Unsung hero who helped found St Michael's House, writes Dermot McMonagle
Eithne Clarke, who died recently, was for more than 50 years an unsung hero of those with intellectual disabilities. She dedicated her life to family and those with special needs.
Born into a prominent medical family in Dublin in 1923, Eithne O'Farrell was educated in Tunbridge Wells in England and at Mount Anville convent. She married Gerard Clarke, a barrister who became a Circuit Court judge.
After their much cherished daughter Mary was born in January 1955 with a disability, Eithne and her husband Gerard responded to an advertisement placed in The Irish Times in June 1955 by Patricia Farrell of Gigginstown, Mullingar, the mother of a young boy with Down syndrome who was unable to secure schooling for her son.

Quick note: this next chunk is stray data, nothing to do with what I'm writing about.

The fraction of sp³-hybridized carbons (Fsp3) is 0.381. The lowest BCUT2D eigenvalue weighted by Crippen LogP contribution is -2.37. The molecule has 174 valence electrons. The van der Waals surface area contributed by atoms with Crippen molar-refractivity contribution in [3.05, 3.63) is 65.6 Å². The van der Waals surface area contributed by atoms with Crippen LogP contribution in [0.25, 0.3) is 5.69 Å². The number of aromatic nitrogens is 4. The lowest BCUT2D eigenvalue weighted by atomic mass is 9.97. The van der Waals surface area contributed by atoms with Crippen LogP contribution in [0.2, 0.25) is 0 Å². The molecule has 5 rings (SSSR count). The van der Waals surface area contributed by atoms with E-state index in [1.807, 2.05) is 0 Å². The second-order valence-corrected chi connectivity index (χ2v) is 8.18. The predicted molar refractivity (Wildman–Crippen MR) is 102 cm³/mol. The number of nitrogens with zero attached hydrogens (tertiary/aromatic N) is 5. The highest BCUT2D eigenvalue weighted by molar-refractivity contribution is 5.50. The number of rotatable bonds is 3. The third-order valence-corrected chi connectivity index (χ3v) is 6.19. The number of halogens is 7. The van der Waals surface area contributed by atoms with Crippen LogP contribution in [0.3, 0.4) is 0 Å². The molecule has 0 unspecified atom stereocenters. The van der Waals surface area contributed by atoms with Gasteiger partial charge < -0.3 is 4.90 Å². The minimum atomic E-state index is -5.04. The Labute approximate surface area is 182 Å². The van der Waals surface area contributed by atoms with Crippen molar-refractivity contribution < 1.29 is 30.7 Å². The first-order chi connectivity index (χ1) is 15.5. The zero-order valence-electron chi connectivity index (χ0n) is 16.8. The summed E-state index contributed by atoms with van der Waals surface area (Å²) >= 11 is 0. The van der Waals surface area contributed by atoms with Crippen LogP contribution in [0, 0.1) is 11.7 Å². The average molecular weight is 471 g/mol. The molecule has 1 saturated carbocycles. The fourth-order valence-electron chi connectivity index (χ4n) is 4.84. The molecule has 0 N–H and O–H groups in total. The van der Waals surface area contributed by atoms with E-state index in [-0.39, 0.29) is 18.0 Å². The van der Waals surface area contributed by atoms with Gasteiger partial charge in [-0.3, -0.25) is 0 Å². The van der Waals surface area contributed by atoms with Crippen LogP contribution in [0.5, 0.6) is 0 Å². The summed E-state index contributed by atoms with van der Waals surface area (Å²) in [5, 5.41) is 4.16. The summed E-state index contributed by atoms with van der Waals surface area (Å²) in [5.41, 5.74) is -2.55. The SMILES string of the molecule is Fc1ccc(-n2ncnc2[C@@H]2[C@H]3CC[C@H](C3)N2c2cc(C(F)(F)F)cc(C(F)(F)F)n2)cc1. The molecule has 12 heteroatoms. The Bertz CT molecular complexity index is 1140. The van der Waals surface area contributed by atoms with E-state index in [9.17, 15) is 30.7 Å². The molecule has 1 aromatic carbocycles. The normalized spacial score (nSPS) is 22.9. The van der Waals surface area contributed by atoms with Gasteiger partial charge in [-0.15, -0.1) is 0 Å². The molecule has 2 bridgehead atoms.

The ad read: "Association for Parents of Mentally Backward Children. Lady wishing to form above would like to contact anyone interested. Box Z 5061." The result was a public meeting in Dublin. From this grew St Michael's House -- established to develop community services and change in how people with intellectual disabilities were viewed. Today, St Michael's House supports 1,585 adults and children with intellectual disabilities in Dublin. The Clarkes were founder members.
Cheeverstown House, Templeogue, was her next project. Eithne was asked to seek an alternative use and the redevelopment of the new Cheeverstown commenced in 1980 to provide services to persons with intellectual disabilities. It now has 17 respite and support houses in Dublin. Eithne was its first chairperson.
As parents of an adult child with disabilities, Eithne and Gerard Clarke wanted independent living for their daughter. Eithne cashed in a family heirloom to provide seed capital for Lorrequer House, a home for ageing adults with special needs.
She is survived by David, Esmay, Liz and Gerard, Fr Joe SJ and her extended family.